By Kim S. Nash  |  Posted 2006-09-05 Print this article Print

The winning projects in the Baseline/The Hackett Group ROI Leadership Awards pulled in relatively quick returns with hosted, Web-based systems.

: Aiming to Please">

Aiming to Please

Winner: Nikon
Return on Investment: 3,203%
Project: Customer Relationship Management

For decades, Nikon cameras have captured beautiful images, from high fashion in Vogue to spacescapes shot from every manned space mission since Apollo 15 in 1971. The Nikon name carries connotations of fine photography and top-notch equipment, and people expect a certain level of quality from the 89-year-old, $5.9 billion Tokyo company.

The problem was, Nikon's customer experience wasn't as good as the company wanted, says David Dentry, general manager of technical support and customer relations at Nikon's U.S. subsidiary in Melville, N.Y. For example, customers had to wait more than three days for a response to queries sent by e-mail, he says, and high-end professional photographers—the company's most profitable customers—were often frustrated by some customer support staff who knew less than they did.

Nikon hired Dentry in 2002, he says, "to help bring customer service into a more modern world and also reduce costs and time."

The way Nikon reshaped how it serves customers by phone, e-mail and the Web snagged the company top honors in this year's Baseline/The Hackett Group ROI Leadership Awards. Nikon disclosed detailed costs as part of its entry but requested that the figures not be published. For that investment, the company, as of June, showed a return of 3,203%.

Nikon's previous customer service system involved several separate elements. Phone agents could query a homegrown Microsoft SQL Server database of common questions and answers, such as troubleshooting printer issues with Nikon's digital cameras.

But there was little history kept on customers to help agents converse personably and knowledgeably with callers. The system also required someone to sort incoming e-mail to get it to the right person.

Four years ago, the company replaced all of that with a contract for customer relationship management software and services from RightNow Technologies in Bozeman, Mont. RightNow's eponymous software lets agents open and update electronic records on each customer who contacts Nikon support, no matter how the contact comes in—via phone, e-mail or the Web.

The customer service agents now have a history to draw from when speaking with customers, as well as a database of questions and answers all agents now use consistently.

That increased each agent's efficiency. But with RightNow, Nikon also set up a self-service section of its Web site where customers could find answers to questions themselves. According to Nikon, the self-help site initially drew 20,000 inquiries per month, and soon as many as 45,000. The company estimates it saves $10 for each phone call or e-mail it avoids.

Also part of Nikon's return: savings from not having to hire and train additional support agents as customer service volume has increased during the past four years. The company declined to say how many customers contacted the support center in past years, but says it had 3.5 million customer interactions in 2005.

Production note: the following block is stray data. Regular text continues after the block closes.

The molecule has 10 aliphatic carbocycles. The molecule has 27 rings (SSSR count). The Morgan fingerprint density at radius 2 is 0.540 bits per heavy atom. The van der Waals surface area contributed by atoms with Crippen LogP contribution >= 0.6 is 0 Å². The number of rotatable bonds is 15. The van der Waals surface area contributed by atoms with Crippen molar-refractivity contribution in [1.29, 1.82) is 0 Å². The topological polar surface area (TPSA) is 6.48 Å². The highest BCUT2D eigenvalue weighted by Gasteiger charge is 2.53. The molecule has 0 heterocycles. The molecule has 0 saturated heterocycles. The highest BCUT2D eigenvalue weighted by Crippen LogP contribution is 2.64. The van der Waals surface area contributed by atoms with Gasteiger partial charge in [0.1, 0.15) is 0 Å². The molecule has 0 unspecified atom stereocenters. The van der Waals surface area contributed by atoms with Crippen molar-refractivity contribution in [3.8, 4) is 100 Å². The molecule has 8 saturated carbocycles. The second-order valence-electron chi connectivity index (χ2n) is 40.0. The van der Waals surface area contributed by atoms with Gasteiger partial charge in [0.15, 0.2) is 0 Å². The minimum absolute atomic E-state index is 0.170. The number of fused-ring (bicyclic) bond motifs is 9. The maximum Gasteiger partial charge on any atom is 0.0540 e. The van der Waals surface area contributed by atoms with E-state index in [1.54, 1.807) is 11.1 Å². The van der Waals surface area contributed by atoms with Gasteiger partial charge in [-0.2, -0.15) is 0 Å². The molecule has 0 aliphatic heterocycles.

Nikon's U.S. project has since been replicated by Nikon Europe and Nikon Asia. "We presented it to them, and they all liked it," Dentry points out. "That was a good feeling." Nikon now runs the system in 19 languages worldwide.

The feelings weren't always good. Dentry won't say exactly what customer satisfaction scores were for Nikon's 60-agent service department. But he describes some of the problems the revamp addressed.

For example, under Nikon's old system, photographers who sent questions via e-mail waited an average of 80 hours for an answer. That's because all incoming e-mail landed in one mailbox. Once every day—or two or three—a support agent would read each message and route it to an appropriate technical expert to answer. "That person was doing it as a side job in addition to their regular support job," Dentry explains. "It was really holding us up."

Now, a photographer customer can fill out an electronic form at Nikon's Web site. There's a box to type in a free-form question. But there are also fields in which to specify items such as product name, category of problem and, for customers already on file, a user ID code. Using those keywords, the RightNow workflow system automatically directs messages as they arrive to the right experts. As a result, average response time to e-mail has dropped from 80 hours to five.

Nikon's CRM system allows special attention for professional photographers, who are the customers who spend the most money with the company, Dentry says. For example, messages that specify questions about Nikon's D2X product line—professional digital cameras priced at $5,000 or more—are funneled to a group of highly trained support staffers.

Next, Nikon plans to go beyond reactive customer service with e-mail marketing newsletters to specific customer segments, Dentry says. But accurate profiling is key: People with a Nikon Coolpix point-and-shoot consumer camera won't care about an e-mail on the new Zoom-Nikkor lens for the top-of-the-line D2X camera, Dentry notes: "We want to make sure data we send is important data for each customer." —KIM S. NASH

Total Benefits: $14,511,160
Return on Investment: 3,203%
Note: ROI assumes 8.73% annual discount rate on cash flows.

Senior Writer
Kim has covered the business of technology for 14 years, doing investigative work and writing about legal issues in the industry, including Microsoft Corp.'s antitrust trial. She has won numerous awards and has a B.S. degree in journalism from Boston University.

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